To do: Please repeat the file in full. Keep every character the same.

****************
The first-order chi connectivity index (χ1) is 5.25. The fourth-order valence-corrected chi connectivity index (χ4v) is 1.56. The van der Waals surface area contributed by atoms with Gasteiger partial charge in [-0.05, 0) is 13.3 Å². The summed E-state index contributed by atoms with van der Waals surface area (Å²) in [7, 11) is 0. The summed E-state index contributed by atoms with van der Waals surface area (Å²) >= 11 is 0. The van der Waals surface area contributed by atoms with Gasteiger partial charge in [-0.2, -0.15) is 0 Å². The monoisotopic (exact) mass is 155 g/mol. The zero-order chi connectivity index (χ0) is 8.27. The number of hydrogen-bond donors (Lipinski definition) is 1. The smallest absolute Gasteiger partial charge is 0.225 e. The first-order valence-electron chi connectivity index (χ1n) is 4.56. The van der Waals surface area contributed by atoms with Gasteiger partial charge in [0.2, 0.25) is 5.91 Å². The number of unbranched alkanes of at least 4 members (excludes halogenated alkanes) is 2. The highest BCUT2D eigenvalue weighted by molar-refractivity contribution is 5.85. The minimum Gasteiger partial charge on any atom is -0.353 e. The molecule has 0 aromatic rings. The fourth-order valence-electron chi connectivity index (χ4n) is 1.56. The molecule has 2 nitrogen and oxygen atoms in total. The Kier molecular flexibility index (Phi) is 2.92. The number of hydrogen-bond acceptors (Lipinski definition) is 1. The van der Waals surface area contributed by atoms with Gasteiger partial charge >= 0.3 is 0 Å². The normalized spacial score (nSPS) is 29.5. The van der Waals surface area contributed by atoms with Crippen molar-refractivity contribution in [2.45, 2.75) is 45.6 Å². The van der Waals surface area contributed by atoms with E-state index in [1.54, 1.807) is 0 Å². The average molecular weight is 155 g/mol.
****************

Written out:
The first-order chi connectivity index (χ1) is 5.25. The fourth-order valence-corrected chi connectivity index (χ4v) is 1.56. The van der Waals surface area contributed by atoms with Gasteiger partial charge in [-0.05, 0) is 13.3 Å². The summed E-state index contributed by atoms with van der Waals surface area (Å²) in [7, 11) is 0. The summed E-state index contributed by atoms with van der Waals surface area (Å²) >= 11 is 0. The van der Waals surface area contributed by atoms with Gasteiger partial charge in [-0.2, -0.15) is 0 Å². The monoisotopic (exact) mass is 155 g/mol. The zero-order chi connectivity index (χ0) is 8.27. The number of hydrogen-bond donors (Lipinski definition) is 1. The smallest absolute Gasteiger partial charge is 0.225 e. The first-order valence-electron chi connectivity index (χ1n) is 4.56. The van der Waals surface area contributed by atoms with Gasteiger partial charge in [0.2, 0.25) is 5.91 Å². The number of unbranched alkanes of at least 4 members (excludes halogenated alkanes) is 2. The highest BCUT2D eigenvalue weighted by molar-refractivity contribution is 5.85. The minimum Gasteiger partial charge on any atom is -0.353 e. The molecule has 0 aromatic rings. The fourth-order valence-electron chi connectivity index (χ4n) is 1.56. The molecule has 2 nitrogen and oxygen atoms in total. The Kier molecular flexibility index (Phi) is 2.92. The number of hydrogen-bond acceptors (Lipinski definition) is 1. The van der Waals surface area contributed by atoms with Gasteiger partial charge >= 0.3 is 0 Å². The normalized spacial score (nSPS) is 29.5. The van der Waals surface area contributed by atoms with Crippen molar-refractivity contribution in [2.45, 2.75) is 45.6 Å². The van der Waals surface area contributed by atoms with E-state index in [1.54, 1.807) is 0 Å². The average molecular weight is 155 g/mol.